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My first glimpse of Kirsty’s work was in the February 2016, RPS Journal as it dropped on the doormat. The hauting image of the almost victorianesque style dress and white pale faced model forced me to open the journal and read the article.

Within minutes of reading I echoed my own thoughts and feelings about life with a terminal disease and the escapism of photography immersing myself in something which is a welcome distraction from the daily grind and constant reminders of being ill.

Kirty’s mother Maureen passed away in 2008 from cancer. Kirsty’s mother a former teacher had a huge influence on her childhood of reading stories way past her age when mother’s stopped reading stories to their children. Her biography was of great interest how she started her career in one direction studying fine art and photography gaining an honours degree in fashion design and textiles at Ravensbourne College of Art.

Practically unknown at the beginning of six and half year journey now an award winning fine-art photographer.

She posted self-portraits, titled Nocturne, on Flickr. https://www.flickr.com/photos/kirsty841/

My mothers widow…….

My mothers widow.......

In this image I see the veil as a symbol between the living and the dead and yet we are only moments from one place to another, whatever we believe that other place to be. The sombre expression and gaze downward and almost inward. You can almost sense the grief, loss and overwhelming sadness yet at the sametime there is that knowledge that above her mother is still connected albeit by memories surrounding her. The colour muted blue representing her sadness and that no matter how much time will pass the loss will never completely heal.

Maureen’s funeral was a small affair and Kirsty felt that she should mark this by working in her memory on ‘Wonderland’.

I had depression and was becoming reclusive, so I was drawn to running off to the woods and creating a more beautiful experience than I had in reality. Then I started releasing the images on Flickr and created a little blog which two people would read if I was lucky.'(CLARK, 2016)

Mitchell created imaginative characters’ incorporating them into her blog, which gained a following and by 2011 she had given her job in fashion up and pursued her photography.

Mitchells’ philosophy is not to just create a unique piece but experience it, feel it and create it and be part of that otherwise she would be denied ‘incredible experiences'(CLARK, 2016). She admits that whilst she uses Photoshop to retouch and process her photographs it is important that she makes the costumes and props by hand.

In 2012, ‘Wonderland’ featured on the Daily Mail website and the whole story went viral. The power of the internet and Social Media cannot be underestimated but she doesn’t believe that it doesn’t ensure success on its own. ‘You can’t magically create a fan base. If people like your work, they relate to it. It’s as simple as that.'(CLARK,2016)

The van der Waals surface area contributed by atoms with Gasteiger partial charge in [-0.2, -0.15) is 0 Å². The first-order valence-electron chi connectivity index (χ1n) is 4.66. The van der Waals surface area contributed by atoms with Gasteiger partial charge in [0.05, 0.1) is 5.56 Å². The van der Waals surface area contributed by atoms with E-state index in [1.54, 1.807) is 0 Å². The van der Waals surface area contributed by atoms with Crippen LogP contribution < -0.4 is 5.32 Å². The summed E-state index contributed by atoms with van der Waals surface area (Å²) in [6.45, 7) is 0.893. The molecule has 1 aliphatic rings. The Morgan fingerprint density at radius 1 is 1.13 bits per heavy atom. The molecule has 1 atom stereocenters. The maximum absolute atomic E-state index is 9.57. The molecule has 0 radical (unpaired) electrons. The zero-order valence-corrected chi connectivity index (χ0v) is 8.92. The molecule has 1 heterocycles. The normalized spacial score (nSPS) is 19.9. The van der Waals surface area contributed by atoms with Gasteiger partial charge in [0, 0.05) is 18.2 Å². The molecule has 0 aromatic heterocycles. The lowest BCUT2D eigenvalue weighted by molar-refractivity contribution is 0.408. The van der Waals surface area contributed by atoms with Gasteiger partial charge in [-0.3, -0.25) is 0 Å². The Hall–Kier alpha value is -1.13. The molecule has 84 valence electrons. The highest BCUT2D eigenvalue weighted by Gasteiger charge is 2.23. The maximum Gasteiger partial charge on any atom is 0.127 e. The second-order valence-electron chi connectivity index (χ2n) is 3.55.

Mitchell was inundated with mail echoing her own sorrow and loss. I can see why her personal story plays a pivotal relationship and attraction to her work.

Nearing the end of the photography for the Wonderland book in November 2014 she decided that she would self publish. The book containing not just the images but her 65,000 words of her personal diary. The book in her words, ‘This book is a circle of life, love and loss, and in the final pages there’s me ready to go on to a new stage. It’s the perfect end. The timing is extraordinary. You couldn’t make it up if you tried.’ (CLARK,2016)


Clearly, Kirsty Mitchell is a talented designer and photographer. She can relate to her viewers through her powerful images ignited by her childhood and her mother’s passing and journey of living with a terminal illness. I can relate to that. I can see how my own personal experiences and journey have infulenced my work even in a short space of time. I don’t have the dexterity or skills to make wonderful costumes or sets so I take what I have around me and the landscape, which I feel most take for granted as everyday is a blessing.

I agree that Social Media doesn’t ensure success but does play a part and without some sort of context or narrative in my work that connection is lost between the viewer and myself. The prior preparation, meticulous attention to detail is again something I can see in myself I am somewhat of a perfectionist and revisit places time and time again sometimes not even taking a single image. I visited one location Deal Pier a dozen times before I caught the light, cloud and tides right before being satisfied with “Perfection Personified”, gaining a Judge’s selection and third place with the Disabled Photographer’s Society.

Perfection Personified


CLARK, D. (2016) ‘THROUGH THE LOOKING GLASS’, Royal Photographic Society, 156(2), pp. 110–116.